Why Is My Body Allowed To Be Enjoyed By Everyone But Me?
I was raised in a strict Muslim, Asian household.
From a young age I was told to cover my body.
I was a fast developer, and hit puberty very early.
When I was 9 years old I already had breasts, and was told to cover my chest when male family members would visit. I was even told to cover my breasts in front of my dad.
As a 9 year old little girl I learned I had to cover my body up to prevent shaming myself in front of men.
I was told I couldn’t hug my dad, my uncles or even my granddad because I was a woman now, and that would be inappropriate.
As a small child, my body was sexualised, and I was forced to believe I was a woman just because I now had breasts.
Because I now had breasts, I could no longer sit on my dad’s lap or go out to greet my uncles without wrapping a scarf around myself. My childhood came to an end just because my body was developing.
I am now a 23 year old young woman, and I still feel ashamed when I show my breasts or reveal my body. Because that’s what I was taught to believe.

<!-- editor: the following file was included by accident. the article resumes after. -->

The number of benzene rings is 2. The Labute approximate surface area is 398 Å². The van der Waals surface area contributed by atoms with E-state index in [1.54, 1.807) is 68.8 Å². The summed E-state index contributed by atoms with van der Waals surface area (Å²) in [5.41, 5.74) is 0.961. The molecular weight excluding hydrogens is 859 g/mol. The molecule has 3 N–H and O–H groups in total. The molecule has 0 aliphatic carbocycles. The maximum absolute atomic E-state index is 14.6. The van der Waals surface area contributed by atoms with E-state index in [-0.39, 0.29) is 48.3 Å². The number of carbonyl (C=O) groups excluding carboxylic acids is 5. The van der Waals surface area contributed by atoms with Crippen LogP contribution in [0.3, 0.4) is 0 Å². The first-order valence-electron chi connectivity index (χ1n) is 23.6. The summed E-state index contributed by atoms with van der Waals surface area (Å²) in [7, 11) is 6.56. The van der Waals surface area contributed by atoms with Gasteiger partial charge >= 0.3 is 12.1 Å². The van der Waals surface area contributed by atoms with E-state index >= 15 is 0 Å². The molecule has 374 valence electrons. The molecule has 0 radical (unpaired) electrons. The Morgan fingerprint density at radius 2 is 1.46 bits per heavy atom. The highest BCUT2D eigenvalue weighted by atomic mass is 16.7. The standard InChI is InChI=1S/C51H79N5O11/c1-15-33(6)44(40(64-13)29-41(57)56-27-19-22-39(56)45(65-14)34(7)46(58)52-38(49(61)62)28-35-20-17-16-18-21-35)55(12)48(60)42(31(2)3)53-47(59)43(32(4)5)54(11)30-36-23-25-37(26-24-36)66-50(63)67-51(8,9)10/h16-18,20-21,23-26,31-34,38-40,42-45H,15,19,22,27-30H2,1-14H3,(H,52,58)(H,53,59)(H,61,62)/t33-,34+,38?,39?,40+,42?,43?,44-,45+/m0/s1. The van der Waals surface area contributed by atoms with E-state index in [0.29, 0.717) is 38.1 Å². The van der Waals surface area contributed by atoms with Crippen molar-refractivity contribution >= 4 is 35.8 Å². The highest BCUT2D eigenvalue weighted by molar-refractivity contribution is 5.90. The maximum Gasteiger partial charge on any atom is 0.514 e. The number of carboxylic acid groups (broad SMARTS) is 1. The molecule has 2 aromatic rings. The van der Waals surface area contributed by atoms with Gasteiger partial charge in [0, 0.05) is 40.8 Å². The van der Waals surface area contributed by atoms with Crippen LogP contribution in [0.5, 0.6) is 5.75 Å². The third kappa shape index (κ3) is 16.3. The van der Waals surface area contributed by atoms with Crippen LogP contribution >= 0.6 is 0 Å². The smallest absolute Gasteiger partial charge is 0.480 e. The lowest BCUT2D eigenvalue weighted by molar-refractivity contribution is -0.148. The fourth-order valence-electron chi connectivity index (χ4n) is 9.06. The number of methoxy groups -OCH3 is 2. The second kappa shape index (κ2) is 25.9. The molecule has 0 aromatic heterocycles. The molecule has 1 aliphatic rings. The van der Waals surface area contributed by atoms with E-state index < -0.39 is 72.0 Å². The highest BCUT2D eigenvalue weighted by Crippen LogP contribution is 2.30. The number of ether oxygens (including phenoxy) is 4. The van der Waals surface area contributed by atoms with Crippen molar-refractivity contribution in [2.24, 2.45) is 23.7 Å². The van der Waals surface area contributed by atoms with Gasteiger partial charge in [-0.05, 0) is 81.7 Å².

As women, our bodies are so overly sexualised.
Our body is demanded to be seen in the media, in art or pornography. Our bodies are admired and sexualised for men’s pleasure.
But when we freely show off our bodies, and embrace our sexuality for ourselves? We are shamed and punished. We’re labelled a slut.
It’s so confusing. It’s as if our bodies are allowed to be celebrated by, and belong to, everyone but us.
I can’t walk down the street in a pair of shorts or a mini dress without being cat-called.
Every time I choose what I’m going to wear in the morning, I prepare myself for the fact that what I wear today is going to either increase or decrease my chances of being harassed.
Surely men don’t believe women are going to hand their phone numbers out because Dave shouted “get your tits out” from his van?
No. The truth of the matter is it’s not about trying to pull us. It’s about making us uncomfortable.
When we show off our bodies, society has deemed it acceptable for us to be harassed. That short dress gives every single man a free pass to say or do whatever they want to us.
Because we’re asking for it, right?
Suddenly we’re responsible for whatever happens to us. Apparently showing skin is an open invite for men to say and do whatever they please to us.
Our bodies are sexualised from the moment we hit puberty. Our bodies are used and objectified in so many ways. But when we finally learn to embrace our bodies and show the world that we are comfortable in them and our sexuality, we become targets.
But our bodies do not exist for men’s pleasure. We own our bodies, and we have ever right to dress and undress them however we like, without feeling shamed. We have the power to embrace our body and our femininity.
The patriarchy can go fuck itself.